Preprint Article Version 1 Preserved in Portico This version is not peer-reviewed

Application of Life-cycle Assessment for the Study of Carbon and Water Footprints of the 16.5 MWe Wind Farm in Villonaco, Loja – Ecuador

Version 1 : Received: 23 October 2021 / Approved: 27 October 2021 / Online: 27 October 2021 (11:00:58 CEST)

A peer-reviewed article of this Preprint also exists.

Tama, A. (2021) Application of Life-Cycle Assessment for the Study of Carbon and Water Footprints of the 16.5 MWe Wind Farm in Villonaco, Loja, Ecuador. Smart Grid and Renewable Energy, 12, 203-230. doi: 10.4236/sgre.2021.1212012 Tama, A. (2021) Application of Life-Cycle Assessment for the Study of Carbon and Water Footprints of the 16.5 MWe Wind Farm in Villonaco, Loja, Ecuador. Smart Grid and Renewable Energy, 12, 203-230. doi: 10.4236/sgre.2021.1212012

Journal reference: Smart Grid and Renewable Energy 2021, 12, 12
DOI: 10.4236/sgre.2021.1212012

Abstract

Wind technology is considered to be among the most promising types of renewable energy sources, and due to high oil prices and growing concerns about climate change and energy security, it has been the subject of extensive considerations in recent years, including questions related to the relative sustainability of electricity production when the manufacturing, assembly, transportation and dismantling processes of these facilities are taken into account. The present article evaluates the environmental impacts, carbon emissions and water consumption, derived from the production of electric energy of the Villonaco wind farm, located in Loja-Ecuador, during its entire life cycle, using the Life Cycle Analysis method. Finally, it is concluded that wind energy has greater environmental advantages, since it has lower values of carbon and water footprints than other energy sources. Additionally, with the techniques Cumulative Energy Demand and Energy Return on Investment, sustainability in the production of electricity from wind power in Ecuador is demonstrated; and, that due to issues of vulnerability to climate change, the diversification of its energy mix is essential considering the inclusion of non-conventional renewable sources such as solar or wind, this being the only way to reduce both the carbon footprint and the water supply power.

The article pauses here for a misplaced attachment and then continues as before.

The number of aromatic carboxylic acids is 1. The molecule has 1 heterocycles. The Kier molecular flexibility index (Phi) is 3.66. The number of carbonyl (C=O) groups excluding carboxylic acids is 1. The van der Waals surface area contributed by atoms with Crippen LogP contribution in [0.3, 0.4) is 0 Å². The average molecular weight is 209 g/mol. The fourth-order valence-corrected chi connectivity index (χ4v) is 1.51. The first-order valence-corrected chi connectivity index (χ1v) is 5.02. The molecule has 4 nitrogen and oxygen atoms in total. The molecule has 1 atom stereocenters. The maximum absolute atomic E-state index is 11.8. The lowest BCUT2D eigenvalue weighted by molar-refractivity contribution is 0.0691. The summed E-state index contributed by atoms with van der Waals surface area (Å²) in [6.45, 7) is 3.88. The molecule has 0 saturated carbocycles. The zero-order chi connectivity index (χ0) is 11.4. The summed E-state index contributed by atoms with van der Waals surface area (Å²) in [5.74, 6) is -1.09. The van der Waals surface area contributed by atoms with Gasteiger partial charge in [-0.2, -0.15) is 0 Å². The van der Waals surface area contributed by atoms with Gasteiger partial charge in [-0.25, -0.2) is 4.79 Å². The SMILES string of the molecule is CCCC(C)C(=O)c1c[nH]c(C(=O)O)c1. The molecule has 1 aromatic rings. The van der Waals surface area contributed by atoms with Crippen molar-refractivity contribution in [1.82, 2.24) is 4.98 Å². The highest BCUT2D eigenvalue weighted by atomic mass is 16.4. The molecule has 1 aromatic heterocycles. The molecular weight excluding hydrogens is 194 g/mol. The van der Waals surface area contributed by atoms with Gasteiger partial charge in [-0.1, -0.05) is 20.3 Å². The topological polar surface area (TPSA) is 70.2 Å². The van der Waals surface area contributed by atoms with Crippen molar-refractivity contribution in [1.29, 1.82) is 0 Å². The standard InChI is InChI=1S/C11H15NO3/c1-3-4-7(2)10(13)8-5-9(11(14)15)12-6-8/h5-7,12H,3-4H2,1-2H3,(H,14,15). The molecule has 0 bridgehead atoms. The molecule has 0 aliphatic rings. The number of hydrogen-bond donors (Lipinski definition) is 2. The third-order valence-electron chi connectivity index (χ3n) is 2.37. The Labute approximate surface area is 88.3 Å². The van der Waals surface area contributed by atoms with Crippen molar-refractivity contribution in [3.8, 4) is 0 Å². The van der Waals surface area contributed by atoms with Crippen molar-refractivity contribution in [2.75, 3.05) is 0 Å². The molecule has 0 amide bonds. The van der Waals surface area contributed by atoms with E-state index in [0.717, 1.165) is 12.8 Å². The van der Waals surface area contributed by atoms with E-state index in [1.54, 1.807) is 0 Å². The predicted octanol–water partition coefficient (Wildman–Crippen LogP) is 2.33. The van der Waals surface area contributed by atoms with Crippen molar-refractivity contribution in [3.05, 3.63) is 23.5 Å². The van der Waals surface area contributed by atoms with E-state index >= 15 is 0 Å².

Keywords

Renewable energy; Life cycle analysis; Wind energy; Life cycle assessment; Wind turbine; Carbon footprint; Water consumption; Greenhouse gases; non-conventional renewable sources; Carbon and water footprints.

Subject

ENGINEERING, Energy & Fuel Technology

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